When I was a girl, I would stay in town with my grandmother on Saturdays so I could have my piano lesson. The walk to my teacher’s house took me by a convent, and I would slow my steps, secretly intrigued by the sisters praying in the chapel. My Grandma Olson, a practical no-nonsense woman who’d raised four children alone in the Depression, was not impressed. “You can’t be so heavenly-minded you’re no earthly good,” she said. I thought that if a person wanted to be a person of prayer she had to be sort of holy, mystical. Certainly not wear blue jeans and ride bikes and laugh a lot, which I liked to do (and still do).
When I was a child, I prayed to accept Jesus as my Savior, and now and then I would shoot up quick prayers, especially when I was in trouble. I received a jolt one morning when, as a freshman in college, I came to class ill-prepared for the test the professor was handing out. Then he had the nerve to pray, “Lord, bring to remembrance what each student has studied.” What?! I needed him to pray for a miracle for me to know the answers! It began to occur to me that God might be more than a genie in a bottle out to make my life comfortable.
It was when I was a young mother with a toddler and a new baby that I tentatively tried the door of prayer. My husband Bill had taken a new job as a youth pastor, and I felt very alone and over my head with added parenting and church responsibilities. One Sunday evening in church as I sat in the back cradling my little ones, I offered up this simple prayer: “Yes.” All I could do, I told God, was offer myself to him just as I was.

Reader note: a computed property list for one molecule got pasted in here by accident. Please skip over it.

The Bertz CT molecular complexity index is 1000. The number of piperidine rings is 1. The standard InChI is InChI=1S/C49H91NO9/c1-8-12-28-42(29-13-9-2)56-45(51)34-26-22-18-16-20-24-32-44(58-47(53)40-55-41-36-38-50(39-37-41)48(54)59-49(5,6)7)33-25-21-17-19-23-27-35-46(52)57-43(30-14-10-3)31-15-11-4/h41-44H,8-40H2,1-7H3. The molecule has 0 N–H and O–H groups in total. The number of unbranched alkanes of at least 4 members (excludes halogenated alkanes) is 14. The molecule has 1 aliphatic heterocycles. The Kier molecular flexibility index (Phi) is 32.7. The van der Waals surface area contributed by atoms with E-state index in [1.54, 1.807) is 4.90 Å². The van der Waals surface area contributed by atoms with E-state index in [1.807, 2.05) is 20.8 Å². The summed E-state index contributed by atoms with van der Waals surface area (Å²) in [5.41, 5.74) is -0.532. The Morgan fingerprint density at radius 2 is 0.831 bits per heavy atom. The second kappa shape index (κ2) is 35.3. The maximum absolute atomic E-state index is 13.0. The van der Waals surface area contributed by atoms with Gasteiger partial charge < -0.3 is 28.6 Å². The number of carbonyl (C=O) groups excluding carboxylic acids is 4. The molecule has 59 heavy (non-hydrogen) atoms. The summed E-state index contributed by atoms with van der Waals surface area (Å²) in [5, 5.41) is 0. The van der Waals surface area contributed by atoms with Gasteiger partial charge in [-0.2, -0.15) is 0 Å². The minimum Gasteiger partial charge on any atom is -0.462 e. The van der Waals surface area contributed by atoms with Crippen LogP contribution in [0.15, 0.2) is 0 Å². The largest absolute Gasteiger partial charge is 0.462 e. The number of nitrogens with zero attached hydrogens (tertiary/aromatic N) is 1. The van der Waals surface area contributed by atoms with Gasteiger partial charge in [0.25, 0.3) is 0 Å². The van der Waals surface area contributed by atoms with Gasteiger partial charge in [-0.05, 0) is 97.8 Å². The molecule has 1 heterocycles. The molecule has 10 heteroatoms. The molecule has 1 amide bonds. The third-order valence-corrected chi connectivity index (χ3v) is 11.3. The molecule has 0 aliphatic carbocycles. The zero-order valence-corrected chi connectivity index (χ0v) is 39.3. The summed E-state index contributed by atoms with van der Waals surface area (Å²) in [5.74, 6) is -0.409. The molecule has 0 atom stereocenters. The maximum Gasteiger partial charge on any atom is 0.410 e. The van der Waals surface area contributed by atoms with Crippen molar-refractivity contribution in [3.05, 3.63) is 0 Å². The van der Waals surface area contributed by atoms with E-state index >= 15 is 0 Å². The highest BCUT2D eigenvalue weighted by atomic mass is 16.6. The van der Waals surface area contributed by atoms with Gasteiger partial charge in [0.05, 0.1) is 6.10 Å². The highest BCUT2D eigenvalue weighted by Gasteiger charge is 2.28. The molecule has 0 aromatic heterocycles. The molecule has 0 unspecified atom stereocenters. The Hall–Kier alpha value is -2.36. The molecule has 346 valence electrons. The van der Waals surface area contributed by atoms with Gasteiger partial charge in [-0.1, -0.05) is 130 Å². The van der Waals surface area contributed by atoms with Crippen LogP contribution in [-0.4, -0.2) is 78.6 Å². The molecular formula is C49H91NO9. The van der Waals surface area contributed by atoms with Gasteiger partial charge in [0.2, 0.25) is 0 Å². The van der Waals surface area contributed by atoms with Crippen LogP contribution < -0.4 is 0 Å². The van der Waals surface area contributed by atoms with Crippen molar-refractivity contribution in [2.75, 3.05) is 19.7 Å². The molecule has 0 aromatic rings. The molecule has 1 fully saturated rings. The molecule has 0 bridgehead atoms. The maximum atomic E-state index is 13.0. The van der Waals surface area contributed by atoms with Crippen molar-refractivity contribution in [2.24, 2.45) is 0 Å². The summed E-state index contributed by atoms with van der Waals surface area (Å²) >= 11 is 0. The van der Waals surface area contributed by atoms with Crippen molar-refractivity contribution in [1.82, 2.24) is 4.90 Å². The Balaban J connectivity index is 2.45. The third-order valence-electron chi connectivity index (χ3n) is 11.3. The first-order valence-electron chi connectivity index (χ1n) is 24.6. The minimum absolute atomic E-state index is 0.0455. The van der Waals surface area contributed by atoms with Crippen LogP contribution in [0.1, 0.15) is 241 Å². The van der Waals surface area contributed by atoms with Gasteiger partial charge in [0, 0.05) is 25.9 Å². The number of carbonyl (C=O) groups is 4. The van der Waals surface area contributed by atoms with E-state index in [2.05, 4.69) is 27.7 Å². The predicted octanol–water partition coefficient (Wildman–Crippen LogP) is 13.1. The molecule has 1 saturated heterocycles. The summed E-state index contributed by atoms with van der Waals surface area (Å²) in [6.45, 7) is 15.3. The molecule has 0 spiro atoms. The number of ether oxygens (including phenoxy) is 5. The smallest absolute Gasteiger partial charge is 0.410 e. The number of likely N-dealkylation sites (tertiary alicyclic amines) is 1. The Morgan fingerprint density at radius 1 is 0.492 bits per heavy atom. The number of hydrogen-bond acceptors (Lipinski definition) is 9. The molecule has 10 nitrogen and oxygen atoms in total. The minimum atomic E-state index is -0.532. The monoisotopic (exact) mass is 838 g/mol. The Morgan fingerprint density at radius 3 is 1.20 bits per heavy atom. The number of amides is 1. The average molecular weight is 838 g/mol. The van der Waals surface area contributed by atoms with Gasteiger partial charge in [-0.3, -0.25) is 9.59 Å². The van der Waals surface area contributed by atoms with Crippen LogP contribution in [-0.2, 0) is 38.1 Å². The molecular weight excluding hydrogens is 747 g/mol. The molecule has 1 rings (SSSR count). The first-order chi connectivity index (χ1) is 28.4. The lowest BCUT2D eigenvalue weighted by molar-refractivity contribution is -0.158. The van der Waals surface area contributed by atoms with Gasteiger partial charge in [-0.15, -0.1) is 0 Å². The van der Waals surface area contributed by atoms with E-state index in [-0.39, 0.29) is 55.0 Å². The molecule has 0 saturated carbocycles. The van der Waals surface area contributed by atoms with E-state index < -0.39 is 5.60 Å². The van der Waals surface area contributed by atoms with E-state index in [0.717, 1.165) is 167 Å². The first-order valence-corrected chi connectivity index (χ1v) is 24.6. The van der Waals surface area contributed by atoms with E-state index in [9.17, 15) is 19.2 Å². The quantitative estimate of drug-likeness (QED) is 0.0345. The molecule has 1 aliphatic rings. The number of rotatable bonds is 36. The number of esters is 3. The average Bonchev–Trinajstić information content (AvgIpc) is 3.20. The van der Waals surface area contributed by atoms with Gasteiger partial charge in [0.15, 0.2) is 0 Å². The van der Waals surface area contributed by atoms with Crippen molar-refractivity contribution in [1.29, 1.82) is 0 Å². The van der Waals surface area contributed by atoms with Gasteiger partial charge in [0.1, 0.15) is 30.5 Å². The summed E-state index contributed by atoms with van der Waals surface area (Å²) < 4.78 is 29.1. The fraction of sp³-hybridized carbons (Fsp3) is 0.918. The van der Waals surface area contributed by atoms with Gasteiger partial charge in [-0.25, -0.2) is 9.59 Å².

Over the years I’ve prayed the simple, yet life-shaping prayer of “Yes” many times. Sometimes the prayer sticks in my throat. Sometimes I pray it with fresh urgency. But with this prayer, I understand: Prayer is being available to God. An astounding concept, to think he calls me friend. To know our relationship can grow throughout life.
I was asked to pray recently for a devastated young father whose wife was leaving him and their two small children. His story is not unique, but when confronted by such chaos and pain, easy answers are stripped from me. How can I tell this young man, “Just pray and trust God. All will be well”?
But I can tell him, “Say Yes to God. Right in the middle of your mess. Right in the middle of your joy, your dilemmas. Say Yes, no matter what.” I have learned over the years that even though life is sometimes difficult and complex, we can trust God with the details of our lives. It is true: if we seek first the Kingdom of God, everything else falls into place. Easy? No. But good. And it is also true that even though there are times I am aware of his Presence, some days his absence is all that I feel. But it’s all right to feel helpless and desperate before God. Andrew Murray wrote generations ago, “Never forget the two foundational-truths on which this blessed waiting rests: thy absolute helplessness; the absolute sufficiency of thy God.”
Desperation is what drives us into his presence. And we can say Yes, in spite of all the “No’s” the world will throws at us, knowing that ultimately, he is the Redeemer, that he makes all things beautiful…in his time.
“. . we all come to prayer with a tangled mass of motives — altruistic and selfish, merciful and hateful, loving and bitter. Frankly, this side of eternity we will never unravel the good from the bad, the pure from the impure. But what I have come to see is that God is big enough to receive us with all our mixture. We do not have to be bright, or pure, or filled with faith, or anything. That is what grace means, and not only are we saved by grace, we live by it as well. And we pray by it.”
–Richard Foster, Prayer, Finding the Heart’s True Home